The Dutch system, initially at least, would not be armed, but it would be equipped with an electro-optical/infrared payload, a synthetic aperture radar and a laser designator. It will also be required to have satellite communications capability. Even France and Germany are considering off-the-shelf buys because of urgent operational needs; the U.K. has already done so.

So what is the likelihood the Sarkozy-Cameron tiff will harm the long-term security cooperation agenda between the two countries? The impact will be minimal, suggests Alastair Cameron, an associate fellow at the Royal United Services Institute for Defense and Security Studies. “The relationship will have time to mend” before the two leaders meet again, he suggests, while noting that French and British military officials have been working together far more closely since the arrangement was established.

However, one key variable lies ahead—the French presidential elections, with the first round of voting taking place in April. Although Sarkozy is trailing badly in the polls, he may gain political mileage by using Cameron as a whipping boy; but such a move could torpedo near-term progress.

It is not just the unmanned aircraft sector that is watching what happens to the Franco-British alliance. A cornerstone of the arrangement also is to further rationalize the missile sector and push forward several cooperative initiatives. However, the two defense ministries have failed in their goal this year to launch the development and manufacturing phase of the Future Anti-Surface Guided Weapon (Heavy)—FASGW-H, or ANL in French—and more clearly spell out upgrade plans for the Storm Shadow/Scalp cruise missile. Both initiatives could still materialize in early 2012.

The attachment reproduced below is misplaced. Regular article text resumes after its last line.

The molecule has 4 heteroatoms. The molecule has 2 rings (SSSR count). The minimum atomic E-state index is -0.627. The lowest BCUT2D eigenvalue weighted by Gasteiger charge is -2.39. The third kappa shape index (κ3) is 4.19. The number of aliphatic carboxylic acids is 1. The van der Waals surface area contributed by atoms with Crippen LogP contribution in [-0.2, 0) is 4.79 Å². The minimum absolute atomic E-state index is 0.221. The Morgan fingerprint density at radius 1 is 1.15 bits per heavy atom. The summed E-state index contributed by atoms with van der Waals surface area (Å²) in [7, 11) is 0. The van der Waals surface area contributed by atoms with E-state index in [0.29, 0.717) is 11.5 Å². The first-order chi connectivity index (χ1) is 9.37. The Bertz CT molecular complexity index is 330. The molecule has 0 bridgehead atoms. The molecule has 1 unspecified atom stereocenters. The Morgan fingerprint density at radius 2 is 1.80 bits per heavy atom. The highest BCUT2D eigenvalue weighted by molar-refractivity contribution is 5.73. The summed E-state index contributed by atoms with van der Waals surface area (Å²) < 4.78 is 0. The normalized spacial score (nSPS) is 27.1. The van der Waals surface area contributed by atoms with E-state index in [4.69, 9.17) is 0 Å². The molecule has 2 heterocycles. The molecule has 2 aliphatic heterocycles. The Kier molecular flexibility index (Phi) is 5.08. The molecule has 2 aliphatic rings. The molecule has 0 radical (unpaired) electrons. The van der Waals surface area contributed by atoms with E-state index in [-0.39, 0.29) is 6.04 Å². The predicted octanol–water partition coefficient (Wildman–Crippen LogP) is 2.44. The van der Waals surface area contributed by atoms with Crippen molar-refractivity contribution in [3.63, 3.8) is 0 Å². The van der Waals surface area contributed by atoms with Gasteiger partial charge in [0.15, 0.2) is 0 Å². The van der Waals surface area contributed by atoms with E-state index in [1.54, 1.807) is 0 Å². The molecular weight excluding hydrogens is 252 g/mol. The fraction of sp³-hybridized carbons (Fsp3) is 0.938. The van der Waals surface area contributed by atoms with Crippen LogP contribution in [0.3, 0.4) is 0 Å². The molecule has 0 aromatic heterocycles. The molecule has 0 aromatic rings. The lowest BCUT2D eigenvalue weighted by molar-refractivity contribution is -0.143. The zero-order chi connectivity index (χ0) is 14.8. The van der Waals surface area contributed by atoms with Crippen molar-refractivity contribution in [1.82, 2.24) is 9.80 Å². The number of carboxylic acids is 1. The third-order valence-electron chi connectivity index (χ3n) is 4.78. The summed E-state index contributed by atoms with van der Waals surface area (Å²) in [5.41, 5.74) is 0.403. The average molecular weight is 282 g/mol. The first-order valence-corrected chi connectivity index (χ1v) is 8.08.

Also on the agenda is to further streamline industrial capacities, including within MBDA, to avoid duplication and establish centers of excellence. One issue still to be resolved, though, is how to handle other elements of the guided-weapons supply chain in the two countries, including at Thales and Safran.

Even as MBDA seeks to restructure its European footprint, it is moving forward with a separate effort to bolster its U.S. presence and, after months of talks, has finalized a deal to buy Northrop Grumman's Viper Strike business. The terms of the deal have not been disclosed, but MBDA CEO Jerry Agee says the company has already completed the regulatory review under the Committee on Foreign Investment in the U.S. process. The engineering and production capabilities will be managed under the special security agreement governing MBDA Inc.

The deal effectively meets two objectives that MBDA set for an acquisition in the U.S. One was to give itself direct customer access—in this case, the U.S. Army—and the other involves securing a site where it could mass-produce munitions as it bids on contracts.

MBDA Inc. already owns a facility in Westlake Village, Calif., but production capacity there is limited. The Huntsville, Ala., production facility is located on the U.S. Army's Redstone Arsenal and does not have the limitations of the California plant. The deal also includes an engineering facility in Huntsville.

Besides developing its own munitions, the U.S. business would be looking to bring in technologies from its European parent.